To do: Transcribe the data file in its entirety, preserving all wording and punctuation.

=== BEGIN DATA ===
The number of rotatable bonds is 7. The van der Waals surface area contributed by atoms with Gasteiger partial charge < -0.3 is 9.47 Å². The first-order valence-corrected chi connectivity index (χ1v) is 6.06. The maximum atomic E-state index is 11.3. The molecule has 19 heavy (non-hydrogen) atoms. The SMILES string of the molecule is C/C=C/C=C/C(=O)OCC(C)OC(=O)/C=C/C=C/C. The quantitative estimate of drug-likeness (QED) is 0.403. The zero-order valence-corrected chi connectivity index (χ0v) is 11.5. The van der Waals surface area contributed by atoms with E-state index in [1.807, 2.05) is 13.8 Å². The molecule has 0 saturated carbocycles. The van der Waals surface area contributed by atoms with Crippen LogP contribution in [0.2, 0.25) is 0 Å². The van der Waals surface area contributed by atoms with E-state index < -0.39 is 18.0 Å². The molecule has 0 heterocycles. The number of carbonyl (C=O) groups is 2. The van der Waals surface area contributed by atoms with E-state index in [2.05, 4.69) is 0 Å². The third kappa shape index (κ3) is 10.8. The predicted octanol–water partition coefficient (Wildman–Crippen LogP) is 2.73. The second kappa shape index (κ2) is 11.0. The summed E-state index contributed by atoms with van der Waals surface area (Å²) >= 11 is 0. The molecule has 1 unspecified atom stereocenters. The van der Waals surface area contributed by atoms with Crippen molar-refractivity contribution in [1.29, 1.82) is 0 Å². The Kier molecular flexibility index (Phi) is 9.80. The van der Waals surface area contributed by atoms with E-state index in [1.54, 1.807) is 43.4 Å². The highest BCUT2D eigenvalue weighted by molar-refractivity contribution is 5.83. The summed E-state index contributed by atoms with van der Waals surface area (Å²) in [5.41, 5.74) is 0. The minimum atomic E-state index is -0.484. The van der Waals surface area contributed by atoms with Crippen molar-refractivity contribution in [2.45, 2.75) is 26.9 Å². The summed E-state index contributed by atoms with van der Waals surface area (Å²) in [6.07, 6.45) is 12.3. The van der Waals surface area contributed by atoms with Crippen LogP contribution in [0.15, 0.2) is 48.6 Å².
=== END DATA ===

The number of rotatable bonds is 7. The van der Waals surface area contributed by atoms with Gasteiger partial charge < -0.3 is 9.47 Å². The first-order valence-corrected chi connectivity index (χ1v) is 6.06. The maximum atomic E-state index is 11.3. The molecule has 19 heavy (non-hydrogen) atoms. The SMILES string of the molecule is C/C=C/C=C/C(=O)OCC(C)OC(=O)/C=C/C=C/C. The quantitative estimate of drug-likeness (QED) is 0.403. The zero-order valence-corrected chi connectivity index (χ0v) is 11.5. The van der Waals surface area contributed by atoms with E-state index in [1.807, 2.05) is 13.8 Å². The molecule has 0 saturated carbocycles. The van der Waals surface area contributed by atoms with Crippen LogP contribution in [0.2, 0.25) is 0 Å². The van der Waals surface area contributed by atoms with E-state index < -0.39 is 18.0 Å². The molecule has 0 heterocycles. The number of carbonyl (C=O) groups is 2. The van der Waals surface area contributed by atoms with E-state index in [2.05, 4.69) is 0 Å². The third kappa shape index (κ3) is 10.8. The predicted octanol–water partition coefficient (Wildman–Crippen LogP) is 2.73. The second kappa shape index (κ2) is 11.0. The summed E-state index contributed by atoms with van der Waals surface area (Å²) >= 11 is 0. The molecule has 1 unspecified atom stereocenters. The van der Waals surface area contributed by atoms with Crippen molar-refractivity contribution in [1.29, 1.82) is 0 Å². The Kier molecular flexibility index (Phi) is 9.80. The van der Waals surface area contributed by atoms with E-state index in [1.54, 1.807) is 43.4 Å². The highest BCUT2D eigenvalue weighted by molar-refractivity contribution is 5.83. The summed E-state index contributed by atoms with van der Waals surface area (Å²) in [5.41, 5.74) is 0. The minimum atomic E-state index is -0.484. The van der Waals surface area contributed by atoms with Crippen molar-refractivity contribution in [2.45, 2.75) is 26.9 Å². The summed E-state index contributed by atoms with van der Waals surface area (Å²) in [6.07, 6.45) is 12.3. The van der Waals surface area contributed by atoms with Crippen LogP contribution in [0.15, 0.2) is 48.6 Å².